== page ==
Unfortunately, I soon discovered that Australian cold showers are “easy mode.”
It was during a work trip to New York in March that I discovered not all cold water is created equal. My soft summer body was crucified at the hands of New York’s freezing-ass winter ice water. I was shocked to my core. I couldn’t believe how cold it was. But I persisted, clumsily squeezing out single-serve hotel shower gel as I jogged on the spot like a confused caveman, somehow trying to shift my internal temperature into something bearable.
Later in the year things got worse.
In October, I went on a family trip to the southern part of Chile, where, I assume, the water in my brother-in-law’s shower was piped directly from the icy, snow-capped mountains that surrounded us. The water in Chile was Baltic, to the point where I would get literal brain freeze if I stayed in for too long. Complete agony.
The closest I’ve come to bailing on the cold water challenge was during that trip.
We’d just gotten back from a once-in-a-lifetime experience: scaling the summit of Villarica, one of Chile’s most active volcanoes. It was brutal. It took us eight hours to get to the summit and roughly four hours to get back down, navigating snow and icy conditions the entire time. We were geared up to the max, crampons and ice axes, and it was a genuine struggle to get to the top. On the way down everyone eagerly discussed getting home and jumping into a nice warm shower. My heart sank. I knew I would be starved of this well-earned thermal feast.
My family was shocked when I said I still planned to have a cold shower that night. “You can have hot water this one time, surely,” they said.
But they didn’t know the limits of my stubborn stupidity. I’d spent almost a year doing this dumb shit, I wasn’t going to break my streak because I felt a bit frosty. But I can’t lie — I doubt my cold shower that night lasted more than a minute. Enough to get clean and scramble out, into the false solace of a dry towel and steaming hot mug of tea.
The question I always get is “why?” Outside of “the voices told me,” I still don’t have a good answer for that.
Did I feel any long-term benefits? I’m unsure. This is an experiment with a sample size of one. I didn’t take many sick days in 2022, but outside of that, I’m not convinced cold showers changed anything. I’m not convinced they aid recovery, or cure dementia, or whatever it says on the tin.
Was it worth it? Hell no. Would I recommend going all in on cold showers? Nah. Probs not.
Am I going to stop doing cold showers anytime soon? I’m still not sure. Bizarrely, I think I’m going to keep going.
Am I contradicting myself here? Absolutely. But my feelings about this cold shower experiment are complex, rooted in weird ideas about trying difficult things and not giving up, even if there’s no good reason to forge ahead. Basically I’ve watched way too much anime.
The simple fact is this: I never regretted a single cold shower. I’ve always felt better immediately afterward. Alert, happier. Some people suggested it would help with my skin, and make my hair… better? Thicker? Silkier? I dunno. Maybe it’s my imagination, but my skin did seem clearer, better, softer. I think.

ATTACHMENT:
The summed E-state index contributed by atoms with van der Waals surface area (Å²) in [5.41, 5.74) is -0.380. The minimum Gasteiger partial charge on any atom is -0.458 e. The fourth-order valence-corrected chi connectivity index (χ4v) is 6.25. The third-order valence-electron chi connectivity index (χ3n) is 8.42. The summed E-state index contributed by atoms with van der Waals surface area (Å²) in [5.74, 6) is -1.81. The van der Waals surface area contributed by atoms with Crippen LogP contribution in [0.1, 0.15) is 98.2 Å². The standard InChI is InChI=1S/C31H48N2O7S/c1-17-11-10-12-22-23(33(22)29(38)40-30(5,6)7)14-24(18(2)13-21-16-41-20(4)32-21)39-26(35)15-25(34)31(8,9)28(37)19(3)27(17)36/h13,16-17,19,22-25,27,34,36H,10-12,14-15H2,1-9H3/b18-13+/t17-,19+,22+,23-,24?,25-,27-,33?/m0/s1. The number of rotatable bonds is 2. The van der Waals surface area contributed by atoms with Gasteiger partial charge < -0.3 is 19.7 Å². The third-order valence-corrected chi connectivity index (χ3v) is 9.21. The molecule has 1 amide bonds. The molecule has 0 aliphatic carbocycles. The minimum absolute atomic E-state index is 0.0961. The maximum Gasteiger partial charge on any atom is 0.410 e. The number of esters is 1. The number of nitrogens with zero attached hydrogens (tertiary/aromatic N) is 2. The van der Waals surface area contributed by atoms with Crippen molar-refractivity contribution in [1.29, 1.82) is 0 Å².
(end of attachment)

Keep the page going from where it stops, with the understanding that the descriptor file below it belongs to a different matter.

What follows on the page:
More importantly, after cold showers, I always felt like I had achieved something. I never had that groggy feeling you get when you spend too long in a piping hot shower. It was good to have done something difficult. That was nice.
In some ways cold showers make me happy. I think.
But I also believe willpower is finite. Could the mental energy required to endure cold showers for a year have made it more difficult to achieve the other, less stupid goals I set for myself in 2022? Is it a coincidence that I [checks notes] put on 10 to 12 pounds, felt more anxious and exercised markedly less during the same period? It’s impossible to say.
A part of me believes the resolve I poured into having daily cold showers left my willpower reserves wanting, making it tougher to continue eating healthy, or head to the gym regardless of my motivation levels. Normally, those were habits I followed through on without question. This year? Not so much.
Regardless, I know I will find it difficult to stop. At this point, taking cold showers is a habit so ingrained I know my inner voice will fight back against going back to “normal.” As stupid as it sounds, warm showers will feel like cheating to the little voice in my head. I suspect one year might not be enough for that little bastard.
Because ultimately these things become normalized. Like quitting sugar or caffeine, taking cold showers is difficult, especially at first, and the effort required to maintain the habit never truly goes away, but it does fade. It’s much easier now. Cold showers aren’t necessarily challenging anymore; what was once an active struggle is just noise. A low-frequency hum you’d barely notice until someone shuts it off.
That’s where I’m at. For the foreseeable future I’m a cold shower guy. Thanks, stupid little voice in my head. Thanks for nothing. And possibly everything.